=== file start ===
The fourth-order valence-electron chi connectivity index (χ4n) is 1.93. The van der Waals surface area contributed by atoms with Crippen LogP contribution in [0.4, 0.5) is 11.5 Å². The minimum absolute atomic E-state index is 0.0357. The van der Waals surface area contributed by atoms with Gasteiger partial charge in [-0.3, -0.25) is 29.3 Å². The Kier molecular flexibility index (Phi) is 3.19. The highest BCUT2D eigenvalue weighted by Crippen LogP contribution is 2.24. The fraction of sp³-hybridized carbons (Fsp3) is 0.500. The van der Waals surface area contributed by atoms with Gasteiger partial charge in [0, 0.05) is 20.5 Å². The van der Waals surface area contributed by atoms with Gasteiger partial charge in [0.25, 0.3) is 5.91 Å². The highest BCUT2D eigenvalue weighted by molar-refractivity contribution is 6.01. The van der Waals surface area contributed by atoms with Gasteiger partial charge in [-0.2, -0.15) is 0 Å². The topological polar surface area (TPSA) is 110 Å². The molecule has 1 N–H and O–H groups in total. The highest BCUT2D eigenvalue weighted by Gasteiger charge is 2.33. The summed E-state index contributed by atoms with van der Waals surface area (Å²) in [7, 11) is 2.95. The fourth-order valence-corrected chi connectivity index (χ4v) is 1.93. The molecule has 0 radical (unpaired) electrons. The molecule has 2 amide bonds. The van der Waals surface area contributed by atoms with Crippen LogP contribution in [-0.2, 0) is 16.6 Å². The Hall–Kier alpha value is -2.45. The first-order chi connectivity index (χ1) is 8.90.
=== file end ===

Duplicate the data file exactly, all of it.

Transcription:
The fourth-order valence-electron chi connectivity index (χ4n) is 1.93. The van der Waals surface area contributed by atoms with Crippen LogP contribution in [0.4, 0.5) is 11.5 Å². The minimum absolute atomic E-state index is 0.0357. The van der Waals surface area contributed by atoms with Gasteiger partial charge in [-0.3, -0.25) is 29.3 Å². The Kier molecular flexibility index (Phi) is 3.19. The highest BCUT2D eigenvalue weighted by Crippen LogP contribution is 2.24. The fraction of sp³-hybridized carbons (Fsp3) is 0.500. The van der Waals surface area contributed by atoms with Gasteiger partial charge in [0, 0.05) is 20.5 Å². The van der Waals surface area contributed by atoms with Gasteiger partial charge in [0.25, 0.3) is 5.91 Å². The highest BCUT2D eigenvalue weighted by molar-refractivity contribution is 6.01. The van der Waals surface area contributed by atoms with Gasteiger partial charge in [-0.2, -0.15) is 0 Å². The topological polar surface area (TPSA) is 110 Å². The molecule has 1 N–H and O–H groups in total. The highest BCUT2D eigenvalue weighted by Gasteiger charge is 2.33. The summed E-state index contributed by atoms with van der Waals surface area (Å²) in [7, 11) is 2.95. The fourth-order valence-corrected chi connectivity index (χ4v) is 1.93. The molecule has 0 radical (unpaired) electrons. The molecule has 2 amide bonds. The van der Waals surface area contributed by atoms with Crippen LogP contribution in [-0.2, 0) is 16.6 Å². The Hall–Kier alpha value is -2.45. The first-order chi connectivity index (χ1) is 8.90.